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Thomas Merton’s Blueprint for a More Contemplative Life
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Thomas Merton’s Blueprint for a More Contemplative Life

This year marked the 75th anniversary of his seminal work, ‘The Seven Storey Mountain.’

Thomas Merton, author of 'The Seven Storey Mountain.'

By age 25, my grandmother had accompanied her mother in marching for women’s suffrage, lived through World War I, survived the Great Depression, and served in the Navy during World War II. After she died in 2009, a box of her favorite books passed down to me, her youngest grandchild. I imagined the box would be filled with stories matching the pace of her early life. Instead, it only contained books written by Thomas Merton, her favorite being The Seven Storey Mountain, the trappist monk’s spiritual autobiography.

What about the life a monk could appeal to a woman who lived through the 20th century’s most significant events? Subjects like spirituality and the interior life remain elusive by nature, but Merton’s story and works offer my grandmother’s generation and modern readers a guiding light on the journey for peace. As this year marked The Seven Storey Mountain’s 75th anniversary, it’s worth thinking through the life of a man whose influence would sprawl the likes of Dorothy Day, Evelyn Waugh, and who almost held a retreat with Martin Luther King Jr. before his assassination.

Born in 1915, Merton had an upbringing that paralleled my grandmother’s (and was in fact born just a year after her). From his early years to his time at Columbia University, Merton witnessed some of the major political, intellectual, and artistic movements of the 1930s. He frequented fervorous spaces, from communist meetups to anti-war protests. Some of his closest friends—the poet Robert Lax, the editor Robert Giroux, and the painter Ad Reinhardt—went on to be influential in the New York art scene. Merton’s college years teemed with thrills, love affairs, and partying in New York.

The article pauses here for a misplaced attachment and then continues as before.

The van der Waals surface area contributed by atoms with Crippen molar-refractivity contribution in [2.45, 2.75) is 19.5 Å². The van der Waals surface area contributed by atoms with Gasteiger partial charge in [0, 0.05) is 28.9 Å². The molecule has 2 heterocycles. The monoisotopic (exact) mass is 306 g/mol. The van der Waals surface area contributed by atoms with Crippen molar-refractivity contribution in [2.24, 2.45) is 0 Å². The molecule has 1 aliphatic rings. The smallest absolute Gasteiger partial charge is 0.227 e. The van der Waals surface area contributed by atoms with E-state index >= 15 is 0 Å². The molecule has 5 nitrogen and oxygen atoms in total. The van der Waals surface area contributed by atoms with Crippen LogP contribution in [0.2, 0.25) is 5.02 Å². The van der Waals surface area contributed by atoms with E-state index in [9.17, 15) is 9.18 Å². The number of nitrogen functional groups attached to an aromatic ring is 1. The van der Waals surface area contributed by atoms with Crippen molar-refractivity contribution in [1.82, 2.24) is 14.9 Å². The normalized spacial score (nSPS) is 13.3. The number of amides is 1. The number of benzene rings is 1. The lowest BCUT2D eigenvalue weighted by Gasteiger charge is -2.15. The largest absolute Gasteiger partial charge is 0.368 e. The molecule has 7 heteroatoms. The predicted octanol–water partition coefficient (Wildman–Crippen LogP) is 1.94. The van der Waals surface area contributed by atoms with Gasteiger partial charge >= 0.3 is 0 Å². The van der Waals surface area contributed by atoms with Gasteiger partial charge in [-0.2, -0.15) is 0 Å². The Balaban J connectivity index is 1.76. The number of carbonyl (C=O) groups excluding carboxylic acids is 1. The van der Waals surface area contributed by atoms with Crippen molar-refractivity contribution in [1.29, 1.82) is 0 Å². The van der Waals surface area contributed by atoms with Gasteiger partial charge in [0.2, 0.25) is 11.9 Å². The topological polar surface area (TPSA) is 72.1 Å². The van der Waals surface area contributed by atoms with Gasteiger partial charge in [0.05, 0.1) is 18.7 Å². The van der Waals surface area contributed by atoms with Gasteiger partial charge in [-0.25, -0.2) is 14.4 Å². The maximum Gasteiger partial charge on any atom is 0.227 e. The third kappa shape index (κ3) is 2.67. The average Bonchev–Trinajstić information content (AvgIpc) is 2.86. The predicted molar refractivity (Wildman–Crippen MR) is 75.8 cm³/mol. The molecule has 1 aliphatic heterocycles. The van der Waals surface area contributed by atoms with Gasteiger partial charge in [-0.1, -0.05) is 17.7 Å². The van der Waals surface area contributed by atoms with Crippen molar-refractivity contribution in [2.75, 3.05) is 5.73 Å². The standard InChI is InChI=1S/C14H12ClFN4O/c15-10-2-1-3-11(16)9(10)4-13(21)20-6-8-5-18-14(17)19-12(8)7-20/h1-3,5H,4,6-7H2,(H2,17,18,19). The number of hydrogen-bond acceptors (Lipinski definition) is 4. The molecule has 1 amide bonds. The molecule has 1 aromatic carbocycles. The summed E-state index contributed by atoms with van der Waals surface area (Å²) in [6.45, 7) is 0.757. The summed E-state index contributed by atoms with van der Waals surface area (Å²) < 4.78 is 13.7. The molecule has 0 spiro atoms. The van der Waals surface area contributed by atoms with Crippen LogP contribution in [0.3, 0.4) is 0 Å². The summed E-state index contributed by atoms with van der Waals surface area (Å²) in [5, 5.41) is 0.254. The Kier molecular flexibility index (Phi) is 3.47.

It’s tempting to romanticize this as a glamorous era, but Merton lamented this time of his life. “In devouring pleasures and joys,” he writes in The Seven Storey Mountain, “I had found distress and anguish and fear.” Despite his rich and varied experiences, Merton regarded this seemingly appealing life as an illusion: In gulping down the pleasures the world offered, he found himself still thirsty. 

As he matured, Merton went on to study English at Columbia University, enrolling in a doctoral program and later teaching English courses. A year at Cambridge along with his network from Columbia brought a slew of professional opportunities—and influence—in academia and industry. “This is what I really believed in: reputation, success,” Merton writes. “I wanted to live in the eyes and the mouths and the minds of men.”

Yet neither pleasure nor ambition fulfilled Merton. His longings—especially for spiritual peace—went deeper. At age 25, Merton left Columbia to join the Franciscan Order. (The English Department bid him farewell with “shaking heads,” he wrote.) Secretly, Merton had hoped for a call to religious life since his conversion to Catholicism a year prior. But after months with the Franciscans, a head priest suggested that he reconsider his application. Merton despaired, fearing he might never become a priest. 

Rather than return to Columbia, Merton taught for 18 months at St. Bonaventure, a university in the scenic Allegheny Mountains. There, hours of solitude filled his evenings along with a strong Catholic community, and Merton turned to solitude, seeking tranquility with new sincerity. Only after Merton’s retreat from the powerful circles and elite institutions of the world did the Trappist monastery in Trappist, Kentucky, whisper his name. Intentionally isolated from the clamor of modern life, Merton heard his call, staying at the Abbey of Gethsemani for 27 years until he died.